The most detailed  paper released is here: http://www.rustumroy.com/    ..  This is a replication, but it includes nothing of value, imo.  No information about their  RF beam generator or polarization method, etc.


Offline Farrah Day

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Re: Salt Water Fuel From Radio Waves
« Reply #24 on: May 05, 2009, 05:19:48 PM »
I've been saying for a good while now that this, if true, is really a break through. One scientist said that this could be the biggest discovery in science in the last 100 years - or words to that effect. I tend to agree.

Being one of the biggests skeptics around here, and after having researched it, I don't get the feeling that it is a hoax. On the contrary, everything about it seems geniune.

However, forget about OU.  The really interesting part is the electrochemistry taking place. This is where the mystery and intrigue lies... and it is not easily explained.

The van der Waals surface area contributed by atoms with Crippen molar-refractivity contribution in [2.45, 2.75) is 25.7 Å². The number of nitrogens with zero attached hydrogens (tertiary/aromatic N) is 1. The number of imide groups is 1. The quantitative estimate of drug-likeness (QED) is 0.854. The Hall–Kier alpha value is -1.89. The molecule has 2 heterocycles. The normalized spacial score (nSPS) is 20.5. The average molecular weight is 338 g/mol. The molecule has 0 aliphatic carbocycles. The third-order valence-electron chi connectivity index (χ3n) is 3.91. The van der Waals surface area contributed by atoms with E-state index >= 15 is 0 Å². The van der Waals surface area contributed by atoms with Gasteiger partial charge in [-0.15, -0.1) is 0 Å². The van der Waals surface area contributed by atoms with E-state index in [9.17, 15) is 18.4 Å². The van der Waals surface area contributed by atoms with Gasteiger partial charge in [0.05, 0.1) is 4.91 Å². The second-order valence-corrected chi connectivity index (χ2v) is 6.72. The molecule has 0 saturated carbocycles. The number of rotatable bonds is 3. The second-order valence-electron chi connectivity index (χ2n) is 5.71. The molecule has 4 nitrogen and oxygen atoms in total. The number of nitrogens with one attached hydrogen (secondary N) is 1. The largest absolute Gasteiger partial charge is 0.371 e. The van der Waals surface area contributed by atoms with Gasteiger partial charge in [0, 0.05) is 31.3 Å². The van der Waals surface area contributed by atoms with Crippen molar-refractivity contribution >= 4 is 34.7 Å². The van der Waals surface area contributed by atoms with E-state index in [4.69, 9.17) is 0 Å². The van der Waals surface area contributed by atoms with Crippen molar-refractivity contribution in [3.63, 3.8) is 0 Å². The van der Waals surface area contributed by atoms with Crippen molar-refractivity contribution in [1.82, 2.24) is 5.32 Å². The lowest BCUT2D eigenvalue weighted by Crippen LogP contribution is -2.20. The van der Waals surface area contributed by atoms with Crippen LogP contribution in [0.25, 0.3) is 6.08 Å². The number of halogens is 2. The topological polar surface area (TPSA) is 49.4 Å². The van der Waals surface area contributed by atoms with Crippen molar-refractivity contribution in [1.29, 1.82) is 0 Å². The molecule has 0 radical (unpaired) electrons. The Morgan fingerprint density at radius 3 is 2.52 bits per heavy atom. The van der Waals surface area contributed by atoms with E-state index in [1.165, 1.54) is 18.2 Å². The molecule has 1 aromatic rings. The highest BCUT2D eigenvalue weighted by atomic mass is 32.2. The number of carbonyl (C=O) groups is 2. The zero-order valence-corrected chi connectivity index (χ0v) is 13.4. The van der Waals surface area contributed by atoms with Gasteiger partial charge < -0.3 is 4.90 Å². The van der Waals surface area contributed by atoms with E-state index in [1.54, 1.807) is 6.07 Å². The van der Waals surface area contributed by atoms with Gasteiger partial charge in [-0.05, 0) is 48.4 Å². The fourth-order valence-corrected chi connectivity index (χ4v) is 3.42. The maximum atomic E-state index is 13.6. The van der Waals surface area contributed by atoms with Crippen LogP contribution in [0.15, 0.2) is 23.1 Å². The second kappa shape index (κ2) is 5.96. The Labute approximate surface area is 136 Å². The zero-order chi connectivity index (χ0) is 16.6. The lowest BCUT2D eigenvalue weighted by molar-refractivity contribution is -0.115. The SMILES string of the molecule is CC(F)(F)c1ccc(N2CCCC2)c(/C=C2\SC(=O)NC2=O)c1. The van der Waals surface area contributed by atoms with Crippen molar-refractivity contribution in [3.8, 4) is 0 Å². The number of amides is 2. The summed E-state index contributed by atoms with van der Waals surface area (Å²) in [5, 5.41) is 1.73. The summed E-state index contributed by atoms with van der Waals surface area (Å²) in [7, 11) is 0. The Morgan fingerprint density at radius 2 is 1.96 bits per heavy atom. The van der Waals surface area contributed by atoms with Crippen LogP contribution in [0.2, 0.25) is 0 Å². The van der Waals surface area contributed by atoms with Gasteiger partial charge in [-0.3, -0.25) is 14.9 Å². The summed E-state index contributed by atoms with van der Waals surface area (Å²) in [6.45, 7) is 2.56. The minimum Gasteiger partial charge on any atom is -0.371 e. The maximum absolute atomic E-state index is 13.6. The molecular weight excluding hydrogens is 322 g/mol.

Anyone that says it is no big deal, just another form of electrolysis... adding energy to water to dissociate it into oxygen and hydrogen... blah, blah, blah, is talking absolute nonsense and clearly has no understanding of standard electrolysis.

This phenomenom is a big deal, though you can guarantee that money will already have exchanged hands somewhere and in the near future someone will be making money from this discovery. So, when someone does figure out exactly what's happening, don't expect the science behind it to be brought immediately to public attention.

Things to note:

1. The RF frequency is not necessarily the key, as this frequency is simply that designated for medical and experimental purposes - so other frequencies may work equally as well.

2. The phenomenom only exhibits itself when water is doped with sodium chloride, though I feel it is likely that any metallic salt will work. Just as in standard electrolysis, I should imagine that the better the salt as an electrolyte, the greater the effect (the better the electrolyte, the more the compound dissociates in water into ions, the more ions available). I would therefore expect sodium and potassium hydroxide to work and be more effective.


The solution would contain H2O and the ions Cl- and Na+. The ions would be influenced into motion by the RF, but what happens after is where the mystery lies.